Surrealist painter Salvador Dali has always had a mixed reputation -- on the one hand, a brilliant, innovative artist, and on the other, an outrageous, arrogant, money- and publicity-loving showman. This split identity dates back as early as 1934 when a mock trial was held and Dali was expelled from the Surrealist movement. He was criticized even then as being a clown who trivialized his work by his public antics. This dismissive attitude toward Dali's work continues to this day.
But let's not throw the baby out with the bath water -- the man was a genius!
Nowhere is this case made more convincingly than in Director Joan Ubeda's award winning documentary, Dali Dimension: Decoding the Mind of a Genius (2008). The film explores an under-recognized but substantial part of Dali's genius-- his relationship with the science of the twentieth century and how it influenced his work.
Dali Dimension includes interviews with leading experts in science who talk about their experiences with Dali, as well as rare clips of interviews with Dali himself. If you want to fully understand this complex and often outrageous man, you need to see this film.
Dali had a life-long obsession with scientific writing and aspired, like the Renaissance masters, to merge art and science. As he explains it:
"Every painter paints the cosmogeny of himself . . . Dali paints the atomic age and the Freudian age, nuclear things and psychoanalytic things."
Even Dali's "crown" signature was inspired by a scientific image. The crown of milk was taken from a stroboscopic photo of a drop of milk by American engineer Harold Edgerton first created in 1936.
|Dali "crown" signature|
|Harold Edgerton, Milk Drop Coronet, first created 1936 © MIT 2011. Courtesy of MIT Museum. (For more information go to http://edgerton-digital-collections.org/ )|
Early in Dali's career he was fascinated by the role played by dreams in Sigmund Freud's theories of psychoanalysis and strove to develop a pictorial representation of the hidden world of the unconscious. We see Freud's influence in early paintings such as the Great Masturbator and Accommodations.
Salvador Dali, The Great Masturbator, 1929, oil on canvas, 110 cm x 150 cm, Museo Nacional Centro de Arte Reina Sofia, Madrid
"I made a scene there. I showed him The Metamorphosis of Narcissus. He liked it a lot and said: 'I realize that I haven't really understood the surrealists. I thought they were drunkards and drug addicts. Now I'll take them more seriously because this painting . . . ' I told him 'forget about the painting . . . I would like you to read my thesis on critical paranoia.' But he turned to the painting again, and I insisted that he read my scientific thesis. I banged on the table and said: 'I want you to read it this very night!" Freud was taken aback and said to Stephan Zweig, 'I have never seen such a perfect example of a Spaniard . . . The man is a fanatic.'"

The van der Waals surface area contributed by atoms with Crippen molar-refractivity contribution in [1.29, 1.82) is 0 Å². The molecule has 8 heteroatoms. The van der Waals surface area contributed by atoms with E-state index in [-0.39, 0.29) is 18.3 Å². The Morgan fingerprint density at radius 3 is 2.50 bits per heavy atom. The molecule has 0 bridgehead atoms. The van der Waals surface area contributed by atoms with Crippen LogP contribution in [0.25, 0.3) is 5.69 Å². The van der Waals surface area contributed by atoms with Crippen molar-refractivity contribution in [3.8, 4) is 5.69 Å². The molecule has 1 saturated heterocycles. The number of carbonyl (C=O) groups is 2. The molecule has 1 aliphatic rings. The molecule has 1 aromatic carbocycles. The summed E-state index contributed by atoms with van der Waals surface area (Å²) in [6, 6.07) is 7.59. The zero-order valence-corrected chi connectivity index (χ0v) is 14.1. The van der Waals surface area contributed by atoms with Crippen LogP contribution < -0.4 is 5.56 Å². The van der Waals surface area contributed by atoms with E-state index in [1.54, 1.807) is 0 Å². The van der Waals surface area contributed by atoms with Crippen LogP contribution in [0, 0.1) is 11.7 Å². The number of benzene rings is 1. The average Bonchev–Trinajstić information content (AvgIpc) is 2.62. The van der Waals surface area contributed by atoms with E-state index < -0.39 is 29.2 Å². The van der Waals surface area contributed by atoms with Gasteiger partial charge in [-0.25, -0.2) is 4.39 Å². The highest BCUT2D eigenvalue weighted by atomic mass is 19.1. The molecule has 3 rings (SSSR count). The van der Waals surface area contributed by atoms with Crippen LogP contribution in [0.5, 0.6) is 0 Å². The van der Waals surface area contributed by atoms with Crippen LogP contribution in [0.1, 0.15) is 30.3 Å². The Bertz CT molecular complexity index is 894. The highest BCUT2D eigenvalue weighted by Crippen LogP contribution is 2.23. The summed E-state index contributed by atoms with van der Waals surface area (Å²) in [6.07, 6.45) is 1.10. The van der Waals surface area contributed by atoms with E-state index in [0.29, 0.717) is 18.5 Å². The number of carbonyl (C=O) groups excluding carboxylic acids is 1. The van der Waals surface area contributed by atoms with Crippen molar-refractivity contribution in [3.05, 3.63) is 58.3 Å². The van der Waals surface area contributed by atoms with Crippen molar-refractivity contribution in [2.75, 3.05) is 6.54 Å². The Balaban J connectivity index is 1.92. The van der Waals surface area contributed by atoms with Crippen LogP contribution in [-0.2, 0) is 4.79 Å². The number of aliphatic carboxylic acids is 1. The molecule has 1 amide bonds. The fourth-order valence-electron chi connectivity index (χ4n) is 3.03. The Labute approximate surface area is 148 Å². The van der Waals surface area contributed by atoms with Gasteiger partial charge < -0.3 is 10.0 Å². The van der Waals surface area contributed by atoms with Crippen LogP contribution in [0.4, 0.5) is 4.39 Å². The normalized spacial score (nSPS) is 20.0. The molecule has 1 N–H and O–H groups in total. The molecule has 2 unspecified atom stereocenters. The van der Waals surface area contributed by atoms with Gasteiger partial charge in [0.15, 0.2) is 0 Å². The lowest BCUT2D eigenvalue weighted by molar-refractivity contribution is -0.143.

Dali was also fascinated by the work of physicists Erwin Schrodinger and Werner Heisenberg who were studying the nature of matter at the atomic level and laying the ground work for quantum mechanics. After the first atomic bomb was dropped on Hiroshima in 1945 Dali showed an even greater interest in nuclear physics.
When asked about nuclear physics in an interview, Dali replied:
"The modern atomic age is very gay. Nothing is more gay than the collision and the explosion of intra-atomic conflicts of nuclear physics. . . For me the more happy thing is nuclear, these terrific conflicts about electrons and penisons [sic] and atoms is everything jumping and rumping [sic] in a completely extraordinary eurhythmic feeling."
Salvador Dali, Exploding Raphaelesque Head, 1951, oil on canvas, 43 x 33 cm., Scottish National Gallery of Modern Art, Edinburgh, UK
"Though I am no scientist I must admit that scientific developments are all that guide my imagination and illustrate my poetic intuitions of traditional philosophers until they achieve dazzling beauty in certain mathematical structures or in the sublime moments of abstraction which, on the electronic microscope appear like a polyhedra-shaped virus confirming what Plato said: 'God always does geometry.'"
Other scientific principles that fascinated Dali and were often incorporated in his work are the golden mean, 4-D representation, holograms, antimatter and the DNA double helix. In 1985, at the age 81, Dali hosted the Figueres Congress at the Dali Museum. The theme of the congress dealt with the role of chance in nature. In attendance were Nobel Prize winners, artists, writers and musicians. Unable to attend because of poor health, Dali watched the entire proceedings on closed-circuit TV.
Dali died January 23, 1989. By his bed were books by physicists Stephen Hawking, Erwin Schrodinger, and mathematician Matila Ghyka.
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Ongoing at Offramp Gallery
Nicholette Kominos: crumpled, cut, and divided
April 3 - May 1, 2011
April 3 - May 1, 2011
Closing reception and artist's talk, Sunday, May 1, 2-5pm